CUOMO: All right. Thank you very much. Appreciate the weather report.

President Trump often acting as a champion of the military, as he should.

[06:40:01] But the new question is whether or not he is politicizing the deaths of four American soldiers for his own gain, or at least in his own defense. We're going to ask a former Air Force general, next.


CUOMO: A Democratic lawmaker riding in the car with a fallen soldier's widow, one of those who died in this ambush in Niger. They were going to meet her husband's casket. The lawmaker says that the president was on the phone with the widow and he said he knew what he signed up for, talking about her husband and that it made the widow begin to cry.

Let's discuss with CNN national security analyst and former director of both the CIA and the NSA, retired Air Force General Michael Hayden.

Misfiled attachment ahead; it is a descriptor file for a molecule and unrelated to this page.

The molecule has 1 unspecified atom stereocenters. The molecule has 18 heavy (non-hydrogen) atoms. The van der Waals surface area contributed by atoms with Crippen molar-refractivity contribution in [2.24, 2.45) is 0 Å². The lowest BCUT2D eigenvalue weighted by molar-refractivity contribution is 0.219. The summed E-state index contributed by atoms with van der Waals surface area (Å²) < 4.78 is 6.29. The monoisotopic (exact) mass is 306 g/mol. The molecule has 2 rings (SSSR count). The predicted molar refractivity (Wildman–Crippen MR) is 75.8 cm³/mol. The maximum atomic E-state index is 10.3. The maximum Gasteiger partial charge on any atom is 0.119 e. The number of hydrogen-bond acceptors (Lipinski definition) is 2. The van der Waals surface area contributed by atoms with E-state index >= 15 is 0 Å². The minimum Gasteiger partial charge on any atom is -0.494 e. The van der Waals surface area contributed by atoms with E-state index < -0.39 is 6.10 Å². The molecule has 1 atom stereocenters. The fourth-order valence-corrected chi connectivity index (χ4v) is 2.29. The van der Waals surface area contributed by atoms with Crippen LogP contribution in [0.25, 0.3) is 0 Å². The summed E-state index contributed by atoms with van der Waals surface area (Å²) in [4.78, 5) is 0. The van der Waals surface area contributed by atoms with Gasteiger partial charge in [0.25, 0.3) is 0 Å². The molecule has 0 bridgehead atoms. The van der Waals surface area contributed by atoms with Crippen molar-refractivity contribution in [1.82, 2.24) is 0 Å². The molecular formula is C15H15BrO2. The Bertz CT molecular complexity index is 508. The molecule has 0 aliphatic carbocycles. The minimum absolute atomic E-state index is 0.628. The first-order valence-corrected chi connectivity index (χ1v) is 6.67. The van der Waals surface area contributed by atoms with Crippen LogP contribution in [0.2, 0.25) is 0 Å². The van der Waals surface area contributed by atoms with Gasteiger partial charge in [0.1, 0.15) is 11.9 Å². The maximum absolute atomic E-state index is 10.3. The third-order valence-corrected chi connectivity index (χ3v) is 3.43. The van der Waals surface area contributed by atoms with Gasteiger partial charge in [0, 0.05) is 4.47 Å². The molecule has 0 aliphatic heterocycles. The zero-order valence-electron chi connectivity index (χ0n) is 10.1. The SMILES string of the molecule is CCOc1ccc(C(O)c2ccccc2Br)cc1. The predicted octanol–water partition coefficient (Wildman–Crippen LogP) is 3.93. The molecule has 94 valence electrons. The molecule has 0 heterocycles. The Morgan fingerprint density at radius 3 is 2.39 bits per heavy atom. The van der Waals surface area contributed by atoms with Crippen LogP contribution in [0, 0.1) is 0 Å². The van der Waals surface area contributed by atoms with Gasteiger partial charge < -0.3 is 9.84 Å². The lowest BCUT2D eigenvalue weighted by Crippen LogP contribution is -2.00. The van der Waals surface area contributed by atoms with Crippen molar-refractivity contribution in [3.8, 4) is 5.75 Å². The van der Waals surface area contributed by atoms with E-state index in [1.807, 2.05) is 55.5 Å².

General, it's always good to have you on the show.


CUOMO: And let's be very clear here, context matters.

[06:45:01] I didn't hear this conversation. You didn't hear it. We don't know. We know the president often talks in glowing terms about the military.

But at the same time, there seems to be a fundamental question whether or not he knows how to do this job and this moments that require moral agency, and in this case, empathy. What is your take?

HAYDEN: Well, it's a very difficult job, Chris. For those who want to criticize the president who haven't yet had to do that, I would say, be a little bit kind.

Now, I have had to do that. There are very few good things you can say to a grieving family. And I'm afraid what the president said is not in the list of good things to say. It betrays I think some inexperience. It may be actually betray a little bit of the personality of the man in terms of a difficulty of expressing empathy, which we have seen in other circumstances as well.

CUOMO: What do you make of his decision to defend what he did here by saying other presidents didn't always do the right thing essentially? Which is largely untrue, right?